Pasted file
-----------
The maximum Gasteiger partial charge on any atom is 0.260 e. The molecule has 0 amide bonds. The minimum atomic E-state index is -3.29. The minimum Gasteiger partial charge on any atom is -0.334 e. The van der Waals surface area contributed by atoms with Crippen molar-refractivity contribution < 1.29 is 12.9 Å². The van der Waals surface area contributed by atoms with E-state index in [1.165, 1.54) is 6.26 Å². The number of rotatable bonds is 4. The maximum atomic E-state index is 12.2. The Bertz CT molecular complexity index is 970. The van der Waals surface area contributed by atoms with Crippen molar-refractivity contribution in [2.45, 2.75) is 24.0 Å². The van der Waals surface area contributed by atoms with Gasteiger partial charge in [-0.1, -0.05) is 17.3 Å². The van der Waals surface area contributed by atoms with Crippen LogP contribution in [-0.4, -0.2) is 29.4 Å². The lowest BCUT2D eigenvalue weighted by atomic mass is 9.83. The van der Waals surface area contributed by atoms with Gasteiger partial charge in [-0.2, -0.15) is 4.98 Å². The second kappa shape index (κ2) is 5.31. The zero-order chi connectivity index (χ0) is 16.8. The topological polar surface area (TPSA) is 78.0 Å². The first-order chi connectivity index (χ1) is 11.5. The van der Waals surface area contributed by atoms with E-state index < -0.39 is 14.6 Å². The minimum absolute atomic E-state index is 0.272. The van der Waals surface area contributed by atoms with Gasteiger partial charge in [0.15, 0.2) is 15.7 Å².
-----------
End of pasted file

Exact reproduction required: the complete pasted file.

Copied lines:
The maximum Gasteiger partial charge on any atom is 0.260 e. The molecule has 0 amide bonds. The minimum atomic E-state index is -3.29. The minimum Gasteiger partial charge on any atom is -0.334 e. The van der Waals surface area contributed by atoms with Crippen molar-refractivity contribution < 1.29 is 12.9 Å². The van der Waals surface area contributed by atoms with E-state index in [1.165, 1.54) is 6.26 Å². The number of rotatable bonds is 4. The maximum atomic E-state index is 12.2. The Bertz CT molecular complexity index is 970. The van der Waals surface area contributed by atoms with Crippen molar-refractivity contribution in [2.45, 2.75) is 24.0 Å². The van der Waals surface area contributed by atoms with Gasteiger partial charge in [-0.1, -0.05) is 17.3 Å². The van der Waals surface area contributed by atoms with Crippen LogP contribution in [-0.4, -0.2) is 29.4 Å². The lowest BCUT2D eigenvalue weighted by atomic mass is 9.83. The van der Waals surface area contributed by atoms with Gasteiger partial charge in [-0.2, -0.15) is 4.98 Å². The second kappa shape index (κ2) is 5.31. The zero-order chi connectivity index (χ0) is 16.8. The topological polar surface area (TPSA) is 78.0 Å². The first-order chi connectivity index (χ1) is 11.5. The van der Waals surface area contributed by atoms with E-state index < -0.39 is 14.6 Å². The minimum absolute atomic E-state index is 0.272. The van der Waals surface area contributed by atoms with Gasteiger partial charge in [0.15, 0.2) is 15.7 Å².